Design Review Changes Public Hearing on September 11

On September 11, the Seattle City Council Planning, Land Use and Zoning Committee will hold a public hearing on proposed legislation to change the City’s design review process. The proposal would:

  • Require early community outreach by the project applicant before starting the design review process
  • Change the thresholds that determine if design review is required to apply uniformly based on the total square footage in a building instead of dwelling unit counts, use, and zone
  • Establish new thresholds to determine the type of design review required based on site and project characteristics
  • Allow affordable housing projects that receive public funding or an allocation of federal low-income housing tax credits to go through an administrative design review process


The proposal would also make additional changes to design review process.

Meeting Details

Monday, September 11
7:00 p.m.

SIFF Uptown Cinema Theater, Auditorium 3
511 Queen Anne Avenue North

Find more information on the Planning, Land Use, and Zoning Committee’s meetings. Learn more about SDCI’s proposal on our project webpage.

Public Hearing to Discuss City Light’s 800 Aloha Street Property

Seattle City Light is hosting a public hearing on the disposition plan for the utility’s 800 Aloha Street property on May 1, 2017 at 7:00 p.m. The public hearing will be located at the Museum of History and Industry (MOHAI) at 860 Terry Ave N. in Seattle.

City representatives will be collecting public comments on City Light’s plans to dispose of the property at 800 Aloha Street, per requirements by Revised Code of Washington (RCW) 35.94.040.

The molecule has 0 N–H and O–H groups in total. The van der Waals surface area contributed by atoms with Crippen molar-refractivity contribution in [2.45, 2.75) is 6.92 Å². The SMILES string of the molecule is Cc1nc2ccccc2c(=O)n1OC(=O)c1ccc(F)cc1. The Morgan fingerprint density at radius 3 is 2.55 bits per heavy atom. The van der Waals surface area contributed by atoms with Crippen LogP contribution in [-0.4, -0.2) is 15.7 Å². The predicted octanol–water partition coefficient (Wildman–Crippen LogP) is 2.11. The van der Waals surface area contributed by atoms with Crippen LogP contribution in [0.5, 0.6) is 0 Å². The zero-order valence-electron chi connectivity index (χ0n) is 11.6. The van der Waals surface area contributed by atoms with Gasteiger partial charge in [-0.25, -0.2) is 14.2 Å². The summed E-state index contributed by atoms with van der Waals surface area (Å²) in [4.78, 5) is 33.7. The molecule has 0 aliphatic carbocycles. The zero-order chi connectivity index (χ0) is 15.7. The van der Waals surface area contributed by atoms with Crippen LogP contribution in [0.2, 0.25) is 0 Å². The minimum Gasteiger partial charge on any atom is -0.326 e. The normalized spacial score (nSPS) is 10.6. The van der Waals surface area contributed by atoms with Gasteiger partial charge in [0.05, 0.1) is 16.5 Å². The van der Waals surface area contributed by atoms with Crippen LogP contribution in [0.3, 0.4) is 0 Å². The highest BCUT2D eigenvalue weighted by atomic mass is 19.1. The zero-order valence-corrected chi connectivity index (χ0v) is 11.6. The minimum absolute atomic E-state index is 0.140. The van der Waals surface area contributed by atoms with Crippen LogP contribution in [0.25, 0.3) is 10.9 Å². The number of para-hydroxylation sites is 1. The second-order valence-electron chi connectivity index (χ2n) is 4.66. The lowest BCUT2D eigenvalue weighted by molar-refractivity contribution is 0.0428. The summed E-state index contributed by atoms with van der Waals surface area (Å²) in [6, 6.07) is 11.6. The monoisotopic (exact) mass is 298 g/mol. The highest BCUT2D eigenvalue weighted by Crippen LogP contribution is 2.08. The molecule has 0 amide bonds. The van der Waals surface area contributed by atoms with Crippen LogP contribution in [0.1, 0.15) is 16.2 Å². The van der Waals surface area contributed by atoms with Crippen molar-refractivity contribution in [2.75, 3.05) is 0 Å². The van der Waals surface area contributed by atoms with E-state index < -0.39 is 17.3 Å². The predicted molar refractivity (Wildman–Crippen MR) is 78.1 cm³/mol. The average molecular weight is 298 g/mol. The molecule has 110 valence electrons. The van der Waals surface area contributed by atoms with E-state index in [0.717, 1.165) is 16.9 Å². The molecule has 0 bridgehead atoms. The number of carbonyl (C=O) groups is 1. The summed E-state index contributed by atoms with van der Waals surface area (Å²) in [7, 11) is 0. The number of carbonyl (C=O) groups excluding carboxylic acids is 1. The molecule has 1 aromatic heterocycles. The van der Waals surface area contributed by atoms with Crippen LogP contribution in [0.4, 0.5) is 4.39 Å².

Aerial view of City Light’s property at 800 Aloha Street

Seattle residents can comment on the proposal or indicate interest in the sale by:

  • attending the public hearing on May 1, 2017 to offer testimony and/or to sign up on the interest/notification list;
  • e-mailing comments or indicate an interest in being notified of updates to the 800 Aloha Street surplus/disposition process by contacting;
  • sharing comments or requesting updates to the 800 Aloha Street surplus/disposition process via US Mail by contacting:

Timothy Croll
Seattle City Light
700 Fifth Ave, Suite 3316
Seattle WA, 98104

All comments must be received by May 5, 2017 to be included in the record developed for the Seattle City Council.

For more information on the 800 Aloha Street property, please visit

Environmentally Critical Areas Public Hearing

The Seattle City Council’s Planning, Land Use, and Zoning (PLUZ) Committee has scheduled a public hearing to take comments on the proposed Environmentally Critical Areas (ECA) updated regulations. The public hearing will be held on Tuesday, December 6, 2016 at the PLUZ committee meeting that begins at 9:30 a.m. in the City Council Chambers located on the 2nd Floor of City Hall at 600 Fourth Avenue.

To find out the time of the ECA public meeting the Council’s PLUZ Committee agenda will be posted a few days prior to December 6, 2016.

The Mayor’s recommended updates to the ECA regulations, including a report by our Director explaining the changes, are available on our ECA Code Update website.